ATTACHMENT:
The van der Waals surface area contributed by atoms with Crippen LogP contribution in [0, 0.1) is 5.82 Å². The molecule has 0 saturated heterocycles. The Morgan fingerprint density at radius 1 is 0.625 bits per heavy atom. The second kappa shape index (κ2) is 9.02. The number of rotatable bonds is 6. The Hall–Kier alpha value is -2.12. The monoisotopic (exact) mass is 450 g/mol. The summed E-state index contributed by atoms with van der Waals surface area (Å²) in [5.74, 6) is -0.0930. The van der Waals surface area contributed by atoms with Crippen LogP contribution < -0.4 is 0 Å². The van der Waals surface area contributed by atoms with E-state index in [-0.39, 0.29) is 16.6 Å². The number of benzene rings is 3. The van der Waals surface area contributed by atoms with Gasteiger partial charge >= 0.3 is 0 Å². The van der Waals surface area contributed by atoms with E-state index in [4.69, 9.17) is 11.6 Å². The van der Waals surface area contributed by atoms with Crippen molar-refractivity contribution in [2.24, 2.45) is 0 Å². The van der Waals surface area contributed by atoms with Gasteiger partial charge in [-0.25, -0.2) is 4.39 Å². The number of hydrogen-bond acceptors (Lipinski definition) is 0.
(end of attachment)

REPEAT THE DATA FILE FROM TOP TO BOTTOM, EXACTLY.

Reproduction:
The van der Waals surface area contributed by atoms with Crippen LogP contribution in [0, 0.1) is 5.82 Å². The molecule has 0 saturated heterocycles. The Morgan fingerprint density at radius 1 is 0.625 bits per heavy atom. The second kappa shape index (κ2) is 9.02. The number of rotatable bonds is 6. The Hall–Kier alpha value is -2.12. The monoisotopic (exact) mass is 450 g/mol. The summed E-state index contributed by atoms with van der Waals surface area (Å²) in [5.74, 6) is -0.0930. The van der Waals surface area contributed by atoms with Crippen LogP contribution < -0.4 is 0 Å². The van der Waals surface area contributed by atoms with E-state index in [-0.39, 0.29) is 16.6 Å². The number of benzene rings is 3. The van der Waals surface area contributed by atoms with Gasteiger partial charge >= 0.3 is 0 Å². The van der Waals surface area contributed by atoms with E-state index in [4.69, 9.17) is 11.6 Å². The van der Waals surface area contributed by atoms with Crippen molar-refractivity contribution in [2.24, 2.45) is 0 Å². The van der Waals surface area contributed by atoms with Gasteiger partial charge in [-0.25, -0.2) is 4.39 Å². The number of hydrogen-bond acceptors (Lipinski definition) is 0.